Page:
There are some songwriters who make me so jealous as to actually be sick to my stomach. Off the top of my head, Matt Bellamy is one, Thom Yorke is one, Sean Bonnette (of the Andrew Jackson Jihad) is one, and now Sel Belamir is one. At the end of the day, if you aren’t moved to something by the lyrics “I sleep deeply every night/ in a world that’s better than real life/ I’ve found a hiding place/ beneath a dirty blanket of distorted bass”, then rock n’ roll is clearly not for you.
This is rock poetry as it was meant to be done- sex, drugs, decadence, transcendence: “yes now I’m back from the dead/ gonna turn it up louder inside your head/ with the sound of many days/ when we could feel the cheap drugs squeezing through our veins/ like a million girls and boys/ I’m just another grainy brick in a wall of noise.” In fact, in the opener ‘Motorhead’, Sel himself gives a hint as to why this is a great album when he sings, “now music fills my empty bones/ well now sometimes it seems it’s the only place I’ve left to go.”
Obviously the bank of effects that have been used in this recording go some way to creating the total sonic absorption that this record offers, but lest we forget: this is a three-piece band, and not only that, but one who cut their chops live after years of touring. Make no mistake, whilst they are offering you a packaged escape here, we are still dealing with an actual band, not some abstract entity like some leftfield musical groups.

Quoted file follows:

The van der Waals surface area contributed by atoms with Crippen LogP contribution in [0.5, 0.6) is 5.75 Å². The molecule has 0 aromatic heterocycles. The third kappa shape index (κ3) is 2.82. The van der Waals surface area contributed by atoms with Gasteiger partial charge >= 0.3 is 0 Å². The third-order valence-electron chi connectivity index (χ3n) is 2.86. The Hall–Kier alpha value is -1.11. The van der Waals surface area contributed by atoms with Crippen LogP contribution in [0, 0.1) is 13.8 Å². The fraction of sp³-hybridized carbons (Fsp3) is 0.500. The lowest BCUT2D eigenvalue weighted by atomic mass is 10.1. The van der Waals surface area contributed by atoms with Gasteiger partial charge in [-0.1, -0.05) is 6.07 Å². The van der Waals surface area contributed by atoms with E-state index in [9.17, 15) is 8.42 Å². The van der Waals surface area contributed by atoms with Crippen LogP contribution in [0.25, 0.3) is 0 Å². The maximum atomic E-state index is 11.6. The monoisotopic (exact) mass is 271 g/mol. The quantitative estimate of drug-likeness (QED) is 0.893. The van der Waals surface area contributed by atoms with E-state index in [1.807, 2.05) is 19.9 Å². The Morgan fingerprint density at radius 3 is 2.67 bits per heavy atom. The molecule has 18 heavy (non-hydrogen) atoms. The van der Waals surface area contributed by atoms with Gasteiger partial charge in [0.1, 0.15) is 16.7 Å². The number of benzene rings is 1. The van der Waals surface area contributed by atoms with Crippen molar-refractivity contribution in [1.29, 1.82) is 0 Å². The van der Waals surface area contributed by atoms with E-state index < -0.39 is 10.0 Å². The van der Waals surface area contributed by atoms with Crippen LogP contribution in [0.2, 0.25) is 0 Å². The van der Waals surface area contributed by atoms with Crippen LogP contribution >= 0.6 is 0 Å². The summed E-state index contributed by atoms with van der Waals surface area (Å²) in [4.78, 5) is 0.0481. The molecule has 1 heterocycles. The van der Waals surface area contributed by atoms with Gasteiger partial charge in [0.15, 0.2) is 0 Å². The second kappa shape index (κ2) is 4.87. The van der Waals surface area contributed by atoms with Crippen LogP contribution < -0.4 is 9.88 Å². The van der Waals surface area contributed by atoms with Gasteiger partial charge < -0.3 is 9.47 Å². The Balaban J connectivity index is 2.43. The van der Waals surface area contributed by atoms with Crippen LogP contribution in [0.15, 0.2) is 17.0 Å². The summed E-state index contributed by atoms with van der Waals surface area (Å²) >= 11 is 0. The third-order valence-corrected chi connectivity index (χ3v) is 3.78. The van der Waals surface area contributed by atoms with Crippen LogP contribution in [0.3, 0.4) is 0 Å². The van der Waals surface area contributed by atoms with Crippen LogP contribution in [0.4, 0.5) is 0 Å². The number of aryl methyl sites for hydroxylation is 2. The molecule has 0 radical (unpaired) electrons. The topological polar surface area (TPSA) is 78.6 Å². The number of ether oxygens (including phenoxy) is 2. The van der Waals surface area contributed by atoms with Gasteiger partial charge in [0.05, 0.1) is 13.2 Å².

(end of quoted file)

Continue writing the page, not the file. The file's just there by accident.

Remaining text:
Nowhere else is this more evident than with Belamir’s voice itself; at once immediate and powerful, the only times it fails the music is when a more restrained tone is required. He truly only seems to catch his stride when really projecting his voice, but since the majority of people that buy this album will be listening out for the riff-heavy rock of ‘Airbourne’, ‘Panzer’ or singles ‘The Consultancy’ or ‘Neon’, this is unlikely to detract from the listening experience for them.